The Atlantic Report on the World Today: Washington

on the World Today

THERE was a great sense of relief throughout the country once the decisions were made and the world was told that the United States would impose a quarantine, in effect a selective blockade, on Communist shipments of offensive arms to Fidel Castro’s Cuba. No one knew better than President Kennedy that this move opened up a long road with no clear light at die end. That a cold winter lay ahead was freely acknowledged, a winter in which move and countermove could involve many far corners of the earth where East and West have been in conflict or measured truce.

But the important point was that the President had decided the moment had come to draw the line. “The 1930’s,” said Kennedy, “taught us a clear lesson: Aggressive conduct, if allowed to grow unchecked and unchallenged, ultimately leads to war.” One must not forget Kennedy’s own personal acquaintance with those years, for he was in London, where his father was ambassador, and he wrote in 1940 a book about the period, Why England Slept.

Kennedy was acutely aware of the rise of Hitler and of the failure of the democracies to halt him when they could, at the time in 1936 when he marched unopposed into the Rhineland. Of course, the parallel is inexact, for Hitler was relatively weak then, as subsequent historical research has shown, whereas Khrushchev today controls weapons of mass destruction, even though the American weapons are greater in number and destructive power.

It has been felt in Washington for some time that the Russians did not understand the American attitude toward Cuba, that they did not realize how seriously the United States viewed the Communist penetration of that island, so close to our shores. The brash attempt to establish an offensive-missile base there demonstrated that misjudgment, and the Russians appeared astonished at the strong reaction once the facts were known through aerial reconnaissance.

But if a stand had not been taken on Cuba, it probably would have been somewhere else. Somewhere, sometime, the Khrushchev push had to be halted, the line had to be drawn. Whether Cuba was the right or wrong place is for history to decide.

The conjunction of the move against the Soviet Union over Cuba with a congressional election appears to have been accidental. Yet it was immediately clear that the move went far to satisfy the uneasy feeling across the land about Communist encroachment. October 22, 1962, is likely to have a place in history.

Time for reform in Congress

When the newly elected 88th Congress assembles in Washington in early January it will face not only the pressures of the international situation and the unfinished business left behind by its dilatory predecessor but also the need for selfreform. Whatever one may think of the output of the 87th Congress, it was a reflection of the wishes of the majority of the public, a reflection of the consensus wherever there was in fact a consensus.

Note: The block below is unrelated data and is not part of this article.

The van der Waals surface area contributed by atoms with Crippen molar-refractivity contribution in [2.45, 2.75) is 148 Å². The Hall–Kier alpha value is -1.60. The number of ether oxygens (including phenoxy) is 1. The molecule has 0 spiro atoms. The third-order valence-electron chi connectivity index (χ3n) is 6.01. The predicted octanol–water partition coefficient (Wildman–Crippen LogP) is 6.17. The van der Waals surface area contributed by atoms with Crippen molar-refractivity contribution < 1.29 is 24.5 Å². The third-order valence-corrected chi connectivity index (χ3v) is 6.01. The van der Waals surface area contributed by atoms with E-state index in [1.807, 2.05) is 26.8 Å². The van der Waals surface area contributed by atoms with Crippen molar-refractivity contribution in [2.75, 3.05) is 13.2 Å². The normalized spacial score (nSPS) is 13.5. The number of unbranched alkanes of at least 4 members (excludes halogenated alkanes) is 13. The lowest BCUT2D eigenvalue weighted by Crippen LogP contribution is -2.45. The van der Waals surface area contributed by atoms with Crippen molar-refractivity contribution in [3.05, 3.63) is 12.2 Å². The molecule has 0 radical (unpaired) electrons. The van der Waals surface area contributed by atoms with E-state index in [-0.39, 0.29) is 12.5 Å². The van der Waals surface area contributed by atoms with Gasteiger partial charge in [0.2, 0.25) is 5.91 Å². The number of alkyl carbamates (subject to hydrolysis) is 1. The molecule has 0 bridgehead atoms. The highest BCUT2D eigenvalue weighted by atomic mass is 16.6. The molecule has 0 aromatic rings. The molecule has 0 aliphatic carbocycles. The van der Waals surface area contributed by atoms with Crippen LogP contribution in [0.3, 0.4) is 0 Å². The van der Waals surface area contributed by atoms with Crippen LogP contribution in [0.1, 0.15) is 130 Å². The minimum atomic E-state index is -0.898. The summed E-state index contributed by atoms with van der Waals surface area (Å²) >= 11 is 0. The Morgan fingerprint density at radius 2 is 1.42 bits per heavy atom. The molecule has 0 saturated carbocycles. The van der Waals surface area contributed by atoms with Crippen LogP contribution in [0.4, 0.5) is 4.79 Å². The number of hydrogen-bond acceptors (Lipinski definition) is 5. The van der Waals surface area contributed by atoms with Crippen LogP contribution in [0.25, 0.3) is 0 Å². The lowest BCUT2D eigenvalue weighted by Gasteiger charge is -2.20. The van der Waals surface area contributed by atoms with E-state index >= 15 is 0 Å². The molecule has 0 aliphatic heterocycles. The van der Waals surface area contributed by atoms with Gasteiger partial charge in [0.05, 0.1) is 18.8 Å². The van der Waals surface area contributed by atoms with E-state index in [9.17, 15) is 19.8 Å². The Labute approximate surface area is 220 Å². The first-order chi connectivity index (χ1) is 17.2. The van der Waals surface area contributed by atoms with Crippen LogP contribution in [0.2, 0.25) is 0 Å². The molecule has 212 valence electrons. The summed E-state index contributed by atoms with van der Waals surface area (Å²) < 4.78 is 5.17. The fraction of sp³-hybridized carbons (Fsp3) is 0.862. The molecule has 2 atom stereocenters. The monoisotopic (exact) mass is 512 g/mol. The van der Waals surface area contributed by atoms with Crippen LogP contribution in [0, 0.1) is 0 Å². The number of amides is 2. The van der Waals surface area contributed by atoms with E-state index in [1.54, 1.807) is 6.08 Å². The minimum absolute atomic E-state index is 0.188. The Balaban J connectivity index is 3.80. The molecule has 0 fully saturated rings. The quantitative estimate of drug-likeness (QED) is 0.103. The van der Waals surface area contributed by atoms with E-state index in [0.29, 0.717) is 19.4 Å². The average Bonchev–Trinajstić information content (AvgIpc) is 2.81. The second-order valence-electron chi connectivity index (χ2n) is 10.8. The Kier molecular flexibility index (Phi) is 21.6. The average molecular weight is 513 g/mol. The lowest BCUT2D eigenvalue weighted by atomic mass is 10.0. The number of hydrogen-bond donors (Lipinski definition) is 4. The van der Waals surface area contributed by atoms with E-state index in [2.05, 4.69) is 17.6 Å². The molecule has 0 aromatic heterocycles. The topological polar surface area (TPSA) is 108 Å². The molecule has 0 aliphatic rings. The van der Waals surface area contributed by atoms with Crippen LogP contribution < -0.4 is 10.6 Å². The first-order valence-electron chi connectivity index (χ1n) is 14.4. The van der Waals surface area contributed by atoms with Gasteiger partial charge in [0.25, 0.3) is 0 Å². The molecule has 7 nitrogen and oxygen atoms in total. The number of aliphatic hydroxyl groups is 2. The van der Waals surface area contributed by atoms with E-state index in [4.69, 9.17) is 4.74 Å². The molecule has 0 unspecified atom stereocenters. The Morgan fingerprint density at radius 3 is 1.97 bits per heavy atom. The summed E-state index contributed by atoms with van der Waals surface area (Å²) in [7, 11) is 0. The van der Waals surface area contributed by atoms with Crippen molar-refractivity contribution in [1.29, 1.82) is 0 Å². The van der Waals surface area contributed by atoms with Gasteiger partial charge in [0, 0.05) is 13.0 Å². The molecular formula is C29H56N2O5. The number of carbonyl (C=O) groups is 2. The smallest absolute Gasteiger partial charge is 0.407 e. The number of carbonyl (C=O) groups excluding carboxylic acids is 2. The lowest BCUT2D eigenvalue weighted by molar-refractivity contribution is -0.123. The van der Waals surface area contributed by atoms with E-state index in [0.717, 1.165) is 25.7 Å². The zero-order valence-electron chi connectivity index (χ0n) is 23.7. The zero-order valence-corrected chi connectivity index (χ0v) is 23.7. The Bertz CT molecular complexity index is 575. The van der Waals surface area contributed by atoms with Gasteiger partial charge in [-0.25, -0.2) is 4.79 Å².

What was appalling this past year — and the second year of each Congress’ two-year term is usually the crucial one — was the lack of selfdiscipline. In part this was a natural reaction to the change in leadership. The strong and longtime leadership of Sam Rayburn and Lyndon Johnson was gone. Their successors, Speaker John McCormack and Majority Leader Mike Mansfield, probably could not have continued in the old style even if they had tried, which they did not. As a result, the Congress reverted to a practice of earlier days, when each committee chairman was the all-powerful baron of his realm.

The long struggle to adjourn the recent session in October centered on a prestige fight between Senate and House. Because the Constitution gives the House alone the right to originate revenue bills, the House contends that it alone can originate any appropriation bill, as well as any tax measure. This past year especially, the Senate tried to challenge this doctrine, but it did not succeed. The acrimony grew apace, enlivened by the spectacle of a personal row between the two octogenarian chairmen involved, Senator Carl Hayden of Arizona and Representative Clarence Cannon of Missouri.

For years legislative reformers have suggested that the two appropriations committees hold joint hearings, but the idea has uniformly been rejected. Few people outside of Washington seem to realize that it takes four, not just two, sets of hearings to obtain approval of any new program: an authorization hearing before the appropriate Senate and House legislative committees, followed by appropriation hearings before two other committees. The time and energy involved are immense, and the duplication is inane. Even the idea of a joint staff for comparable committees so far has found little favor.

This procedure is not the only reason the legislative mill grinds so slowly and fitfully. A major factor is the matter of rules, the congressional bylaws. The Rules Committee acts as a sort of traffic cop for the House and determines which of the many measures approved by the various standing committees will reach the House floor for a vote. It also has the power to say whether such measures will be voted on under a gag rule barring amendments, or whether an open rule is granted, under which substantive amendments can be offered. There is a good deal to be said for the traffic-cop idea as a means of controlling an unruly committee. But under Virginia’s ultraconservative Representative Howard Smith, the committee has gone too far.

The legislative committees themselves, too, are in need of reform. Some have written rules; others do not. Some allow the chairman alone to call meetings; others have regular meeting days; some permit a reasonable number of members to force a meeting over objection of the chairman. All of these variations permit of legislative high jinks, especially as the time draws near for adjournment. The wilderness bill, for example, which had passed the Senate, was killed in the House this fall by the simple expedient of the committee chairman’s going home to campaign before Congress quit.